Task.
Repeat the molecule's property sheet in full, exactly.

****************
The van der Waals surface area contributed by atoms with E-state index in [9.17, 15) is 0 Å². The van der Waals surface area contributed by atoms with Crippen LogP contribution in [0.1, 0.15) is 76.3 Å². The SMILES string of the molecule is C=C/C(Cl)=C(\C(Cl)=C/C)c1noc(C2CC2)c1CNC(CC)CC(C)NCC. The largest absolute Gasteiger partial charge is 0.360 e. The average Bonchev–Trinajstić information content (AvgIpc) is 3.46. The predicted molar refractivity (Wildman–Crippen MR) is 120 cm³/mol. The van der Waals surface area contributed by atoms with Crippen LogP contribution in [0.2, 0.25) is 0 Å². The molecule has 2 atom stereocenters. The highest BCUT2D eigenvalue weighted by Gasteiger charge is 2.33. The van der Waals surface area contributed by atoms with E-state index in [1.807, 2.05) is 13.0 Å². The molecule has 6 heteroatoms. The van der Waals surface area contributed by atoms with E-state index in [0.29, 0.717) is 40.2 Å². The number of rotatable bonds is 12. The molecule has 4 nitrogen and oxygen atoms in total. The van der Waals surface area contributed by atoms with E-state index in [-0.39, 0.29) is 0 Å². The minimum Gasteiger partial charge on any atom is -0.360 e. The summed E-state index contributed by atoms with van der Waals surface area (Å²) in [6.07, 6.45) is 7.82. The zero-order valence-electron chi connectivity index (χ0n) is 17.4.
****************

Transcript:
The van der Waals surface area contributed by atoms with E-state index in [9.17, 15) is 0 Å². The van der Waals surface area contributed by atoms with Crippen LogP contribution in [0.1, 0.15) is 76.3 Å². The SMILES string of the molecule is C=C/C(Cl)=C(\C(Cl)=C/C)c1noc(C2CC2)c1CNC(CC)CC(C)NCC. The largest absolute Gasteiger partial charge is 0.360 e. The average Bonchev–Trinajstić information content (AvgIpc) is 3.46. The predicted molar refractivity (Wildman–Crippen MR) is 120 cm³/mol. The van der Waals surface area contributed by atoms with Crippen LogP contribution in [0.2, 0.25) is 0 Å². The molecule has 2 atom stereocenters. The highest BCUT2D eigenvalue weighted by Gasteiger charge is 2.33. The van der Waals surface area contributed by atoms with E-state index in [1.807, 2.05) is 13.0 Å². The molecule has 6 heteroatoms. The van der Waals surface area contributed by atoms with E-state index in [0.29, 0.717) is 40.2 Å². The number of rotatable bonds is 12. The molecule has 4 nitrogen and oxygen atoms in total. The van der Waals surface area contributed by atoms with E-state index in [-0.39, 0.29) is 0 Å². The minimum Gasteiger partial charge on any atom is -0.360 e. The summed E-state index contributed by atoms with van der Waals surface area (Å²) in [6.07, 6.45) is 7.82. The zero-order valence-electron chi connectivity index (χ0n) is 17.4.